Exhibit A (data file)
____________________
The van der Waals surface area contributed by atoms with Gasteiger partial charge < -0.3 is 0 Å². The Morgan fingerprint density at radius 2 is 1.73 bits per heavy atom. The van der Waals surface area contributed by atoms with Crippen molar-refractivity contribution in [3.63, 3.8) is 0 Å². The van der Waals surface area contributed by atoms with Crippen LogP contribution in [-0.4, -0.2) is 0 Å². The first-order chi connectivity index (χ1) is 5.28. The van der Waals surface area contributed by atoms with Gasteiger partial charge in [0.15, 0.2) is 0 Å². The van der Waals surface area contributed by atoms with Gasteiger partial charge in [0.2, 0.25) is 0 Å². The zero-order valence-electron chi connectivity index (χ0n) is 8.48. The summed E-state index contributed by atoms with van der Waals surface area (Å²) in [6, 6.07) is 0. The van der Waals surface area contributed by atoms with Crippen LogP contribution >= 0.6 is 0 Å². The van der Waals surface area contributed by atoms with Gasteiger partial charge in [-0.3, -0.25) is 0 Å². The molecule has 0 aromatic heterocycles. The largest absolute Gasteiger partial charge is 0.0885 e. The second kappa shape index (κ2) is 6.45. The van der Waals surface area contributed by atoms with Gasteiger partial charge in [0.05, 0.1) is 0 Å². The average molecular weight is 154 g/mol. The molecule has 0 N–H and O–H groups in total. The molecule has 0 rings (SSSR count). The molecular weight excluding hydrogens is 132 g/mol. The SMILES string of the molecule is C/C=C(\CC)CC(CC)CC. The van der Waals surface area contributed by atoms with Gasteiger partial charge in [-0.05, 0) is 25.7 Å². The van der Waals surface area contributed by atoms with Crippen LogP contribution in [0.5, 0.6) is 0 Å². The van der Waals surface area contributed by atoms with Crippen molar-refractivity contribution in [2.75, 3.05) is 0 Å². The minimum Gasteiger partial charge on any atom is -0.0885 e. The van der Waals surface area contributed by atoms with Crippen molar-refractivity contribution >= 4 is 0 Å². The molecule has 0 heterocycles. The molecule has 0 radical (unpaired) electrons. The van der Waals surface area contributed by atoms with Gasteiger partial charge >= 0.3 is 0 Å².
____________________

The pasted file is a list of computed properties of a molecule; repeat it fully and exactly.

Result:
The van der Waals surface area contributed by atoms with Gasteiger partial charge < -0.3 is 0 Å². The Morgan fingerprint density at radius 2 is 1.73 bits per heavy atom. The van der Waals surface area contributed by atoms with Crippen molar-refractivity contribution in [3.63, 3.8) is 0 Å². The van der Waals surface area contributed by atoms with Crippen LogP contribution in [-0.4, -0.2) is 0 Å². The first-order chi connectivity index (χ1) is 5.28. The van der Waals surface area contributed by atoms with Gasteiger partial charge in [0.15, 0.2) is 0 Å². The van der Waals surface area contributed by atoms with Gasteiger partial charge in [0.2, 0.25) is 0 Å². The zero-order valence-electron chi connectivity index (χ0n) is 8.48. The summed E-state index contributed by atoms with van der Waals surface area (Å²) in [6, 6.07) is 0. The van der Waals surface area contributed by atoms with Crippen LogP contribution >= 0.6 is 0 Å². The van der Waals surface area contributed by atoms with Gasteiger partial charge in [-0.3, -0.25) is 0 Å². The molecule has 0 aromatic heterocycles. The largest absolute Gasteiger partial charge is 0.0885 e. The second kappa shape index (κ2) is 6.45. The van der Waals surface area contributed by atoms with Gasteiger partial charge in [0.05, 0.1) is 0 Å². The average molecular weight is 154 g/mol. The molecule has 0 N–H and O–H groups in total. The molecule has 0 rings (SSSR count). The molecular weight excluding hydrogens is 132 g/mol. The SMILES string of the molecule is C/C=C(\CC)CC(CC)CC. The van der Waals surface area contributed by atoms with Gasteiger partial charge in [-0.05, 0) is 25.7 Å². The van der Waals surface area contributed by atoms with Crippen LogP contribution in [0.5, 0.6) is 0 Å². The van der Waals surface area contributed by atoms with Crippen molar-refractivity contribution in [2.75, 3.05) is 0 Å². The minimum Gasteiger partial charge on any atom is -0.0885 e. The van der Waals surface area contributed by atoms with Crippen molar-refractivity contribution >= 4 is 0 Å². The molecule has 0 heterocycles. The molecule has 0 radical (unpaired) electrons. The van der Waals surface area contributed by atoms with Gasteiger partial charge >= 0.3 is 0 Å².